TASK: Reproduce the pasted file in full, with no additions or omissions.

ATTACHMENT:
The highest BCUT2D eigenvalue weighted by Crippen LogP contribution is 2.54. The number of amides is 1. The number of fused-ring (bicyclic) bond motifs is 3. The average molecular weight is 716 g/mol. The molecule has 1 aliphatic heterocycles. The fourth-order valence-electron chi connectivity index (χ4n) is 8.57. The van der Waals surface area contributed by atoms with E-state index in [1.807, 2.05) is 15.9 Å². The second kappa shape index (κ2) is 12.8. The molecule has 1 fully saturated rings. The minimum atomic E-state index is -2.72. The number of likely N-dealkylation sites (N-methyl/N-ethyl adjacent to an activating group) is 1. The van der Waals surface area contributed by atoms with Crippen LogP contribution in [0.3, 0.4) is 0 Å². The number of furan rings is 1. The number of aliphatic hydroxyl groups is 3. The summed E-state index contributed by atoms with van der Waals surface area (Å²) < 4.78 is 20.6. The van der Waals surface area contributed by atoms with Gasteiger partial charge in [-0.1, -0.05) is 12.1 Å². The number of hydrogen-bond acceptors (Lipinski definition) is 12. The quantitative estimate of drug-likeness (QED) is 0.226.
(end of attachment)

The highest BCUT2D eigenvalue weighted by Crippen LogP contribution is 2.54. The number of amides is 1. The number of fused-ring (bicyclic) bond motifs is 3. The average molecular weight is 716 g/mol. The molecule has 1 aliphatic heterocycles. The fourth-order valence-electron chi connectivity index (χ4n) is 8.57. The van der Waals surface area contributed by atoms with E-state index in [1.807, 2.05) is 15.9 Å². The second kappa shape index (κ2) is 12.8. The molecule has 1 fully saturated rings. The minimum atomic E-state index is -2.72. The number of likely N-dealkylation sites (N-methyl/N-ethyl adjacent to an activating group) is 1. The van der Waals surface area contributed by atoms with Crippen LogP contribution in [0.3, 0.4) is 0 Å². The number of furan rings is 1. The number of aliphatic hydroxyl groups is 3. The summed E-state index contributed by atoms with van der Waals surface area (Å²) < 4.78 is 20.6. The van der Waals surface area contributed by atoms with Gasteiger partial charge in [-0.1, -0.05) is 12.1 Å². The number of hydrogen-bond acceptors (Lipinski definition) is 12. The quantitative estimate of drug-likeness (QED) is 0.226.